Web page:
Until every state monitors/regulates the sale of all gun sales (private and commercial), there’s still room for improvement.
More guns in not the solution
Arming more of the right people is not the answer. In fact, it may be the most ridiculous argument I’ve heard to date. You don’t believe me? Let’s ask the police officers who responded to the North Hollywood shootout in 1997. Over 300 police officers responded to that incident and over 2000 rounds of ammunition were fired before both suspects in that shooting were killed. That’s right, 300 armed police officers were sent to stop two heavily armed assailants.
In the last two major US shootings (Connecticut and the movie theater in Aurora, Colorado) both suspects would have been able to inflict their havoc regardless of others being armed. In Aurora, Colorado, if you think for one minute that an average person (who lacks tactical training - very few people actually posses the tactical training necessary to survive and effectively stop an armed assailant in body armor) would have stood a chance against Holmes and his weapon cache, you don’t understand the difference between a .223 round (AR-15 ammunition), a .40 caliber round (decent handgun ammunition), and what kind of protection body armor provided Holmes and what little protection movie theater seats provide someone looking to shield themselves from .223 rounds. Engaging an active shooter is something police and military personnel spend countless hours a year learning, practicing, and developing muscle memory reactions to address such situations. Most private, armed citizens do not have the time, nor do they care to devote the time, to such training.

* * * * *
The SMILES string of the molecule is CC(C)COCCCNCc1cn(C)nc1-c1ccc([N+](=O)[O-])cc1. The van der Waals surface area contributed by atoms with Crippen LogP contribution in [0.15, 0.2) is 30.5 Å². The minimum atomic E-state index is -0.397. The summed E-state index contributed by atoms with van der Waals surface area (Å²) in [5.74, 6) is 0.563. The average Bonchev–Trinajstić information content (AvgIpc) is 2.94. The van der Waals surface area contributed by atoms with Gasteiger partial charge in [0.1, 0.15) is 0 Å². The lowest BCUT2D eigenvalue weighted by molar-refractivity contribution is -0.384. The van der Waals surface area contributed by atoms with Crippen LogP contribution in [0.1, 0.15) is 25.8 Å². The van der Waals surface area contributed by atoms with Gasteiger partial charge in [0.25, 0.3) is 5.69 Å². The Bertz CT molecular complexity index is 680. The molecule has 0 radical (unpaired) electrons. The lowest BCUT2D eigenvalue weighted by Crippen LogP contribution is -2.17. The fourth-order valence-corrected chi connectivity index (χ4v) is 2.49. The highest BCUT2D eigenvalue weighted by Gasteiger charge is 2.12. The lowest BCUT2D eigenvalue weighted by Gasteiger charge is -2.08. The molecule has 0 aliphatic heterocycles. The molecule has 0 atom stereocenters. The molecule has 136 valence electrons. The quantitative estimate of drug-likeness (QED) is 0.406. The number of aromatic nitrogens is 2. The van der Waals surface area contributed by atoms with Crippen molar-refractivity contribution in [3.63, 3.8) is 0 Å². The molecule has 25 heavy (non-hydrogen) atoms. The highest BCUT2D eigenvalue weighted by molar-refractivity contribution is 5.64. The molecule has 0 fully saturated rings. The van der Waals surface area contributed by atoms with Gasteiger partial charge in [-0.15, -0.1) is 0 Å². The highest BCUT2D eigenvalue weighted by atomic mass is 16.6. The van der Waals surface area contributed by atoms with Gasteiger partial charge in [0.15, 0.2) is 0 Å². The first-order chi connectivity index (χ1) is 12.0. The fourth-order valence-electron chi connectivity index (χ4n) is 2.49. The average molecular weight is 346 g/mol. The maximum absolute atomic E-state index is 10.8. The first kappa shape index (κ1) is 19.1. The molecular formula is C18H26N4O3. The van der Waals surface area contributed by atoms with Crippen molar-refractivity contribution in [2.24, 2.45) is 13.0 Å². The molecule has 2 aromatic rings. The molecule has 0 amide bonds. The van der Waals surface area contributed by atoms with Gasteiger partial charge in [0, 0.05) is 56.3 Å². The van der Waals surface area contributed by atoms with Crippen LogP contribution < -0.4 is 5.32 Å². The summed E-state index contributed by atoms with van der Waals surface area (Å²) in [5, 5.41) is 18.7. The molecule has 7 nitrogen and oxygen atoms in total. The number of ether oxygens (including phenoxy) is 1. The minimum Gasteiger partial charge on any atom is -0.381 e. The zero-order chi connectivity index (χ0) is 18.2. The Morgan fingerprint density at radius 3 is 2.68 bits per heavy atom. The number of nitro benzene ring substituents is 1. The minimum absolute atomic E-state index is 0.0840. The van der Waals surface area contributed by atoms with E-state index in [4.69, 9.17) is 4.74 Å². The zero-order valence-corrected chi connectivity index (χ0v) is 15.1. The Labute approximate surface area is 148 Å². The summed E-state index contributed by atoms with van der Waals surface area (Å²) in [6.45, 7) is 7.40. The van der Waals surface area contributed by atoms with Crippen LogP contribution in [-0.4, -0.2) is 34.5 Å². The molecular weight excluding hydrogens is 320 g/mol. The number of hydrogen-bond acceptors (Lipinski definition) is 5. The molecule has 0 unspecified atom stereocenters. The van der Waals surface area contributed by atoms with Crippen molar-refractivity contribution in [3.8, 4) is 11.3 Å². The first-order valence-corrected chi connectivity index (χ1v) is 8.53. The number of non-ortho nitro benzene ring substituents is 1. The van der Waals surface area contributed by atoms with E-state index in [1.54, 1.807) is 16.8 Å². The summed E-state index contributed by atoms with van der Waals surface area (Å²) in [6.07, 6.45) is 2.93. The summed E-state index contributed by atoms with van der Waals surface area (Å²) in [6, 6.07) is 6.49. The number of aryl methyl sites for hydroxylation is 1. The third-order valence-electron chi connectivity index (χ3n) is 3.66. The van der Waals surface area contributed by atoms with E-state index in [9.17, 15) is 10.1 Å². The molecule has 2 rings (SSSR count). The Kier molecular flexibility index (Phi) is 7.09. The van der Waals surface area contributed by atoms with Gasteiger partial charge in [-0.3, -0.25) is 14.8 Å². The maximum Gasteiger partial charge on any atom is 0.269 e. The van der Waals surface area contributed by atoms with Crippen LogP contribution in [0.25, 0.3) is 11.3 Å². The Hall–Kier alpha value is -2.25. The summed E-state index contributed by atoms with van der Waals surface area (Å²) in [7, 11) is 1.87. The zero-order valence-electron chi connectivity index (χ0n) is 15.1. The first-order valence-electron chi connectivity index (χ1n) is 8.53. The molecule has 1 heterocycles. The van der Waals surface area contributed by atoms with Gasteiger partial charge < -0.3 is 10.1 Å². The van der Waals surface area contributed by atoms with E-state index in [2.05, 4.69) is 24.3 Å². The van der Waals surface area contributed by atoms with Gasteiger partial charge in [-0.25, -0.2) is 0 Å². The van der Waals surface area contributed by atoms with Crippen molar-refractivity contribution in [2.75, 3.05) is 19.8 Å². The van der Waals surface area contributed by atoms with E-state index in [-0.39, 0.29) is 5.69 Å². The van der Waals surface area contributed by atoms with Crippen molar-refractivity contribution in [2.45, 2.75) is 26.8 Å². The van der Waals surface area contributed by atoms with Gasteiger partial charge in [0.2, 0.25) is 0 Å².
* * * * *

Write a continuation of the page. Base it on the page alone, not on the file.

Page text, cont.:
In both cases, in order to effectively stop the shooter before they were able to inflict their terror you would need to: a) have the tactical training needed to deal with such a threat, b) have prior knowledge of their plans, and c) plan accordingly and basically have your gun out, and aimed at their face so you could shoot before them, before they have a chance to start their shooting spree (assuming you hit on the first shot). I won’t even get into the damage possibly inflicted by crossfire scenarios and the accidental shooting of innocent bystanders when responding police arrive and are unable to quickly tell the difference between the suspect shooter, and the armed civilian looking to help. The police will shoot any and all people shooting in these scenarios who are not readily identifiable as police officers or other public safety employees.
Groups like the “Pink Pistols” who advocate arming members of the LGBT community as a means to stop hate crimes couldn’t be more incorrect in their assertions. The notion that more guns, in the hands of the right people, is reckless and such organizations should be taken to task for their claims.
So what’s the solution? There is no perfect solution. We need to look at gun control the same way we look at driving under the influence of alcohol (DUI’s). Have DUI laws completely stopped people from driving under the influence? No, but they’ve helped. Will tightening laws making certain types of guns illegal and/or more difficult to obtain end all violence? No, but I’m certain they will help.
It’s time for Washington to get creative, think outside the box, get serious, and regulate firearm purchases. Together, we can find a middle ground, establish what is reasonable, and act accordingly.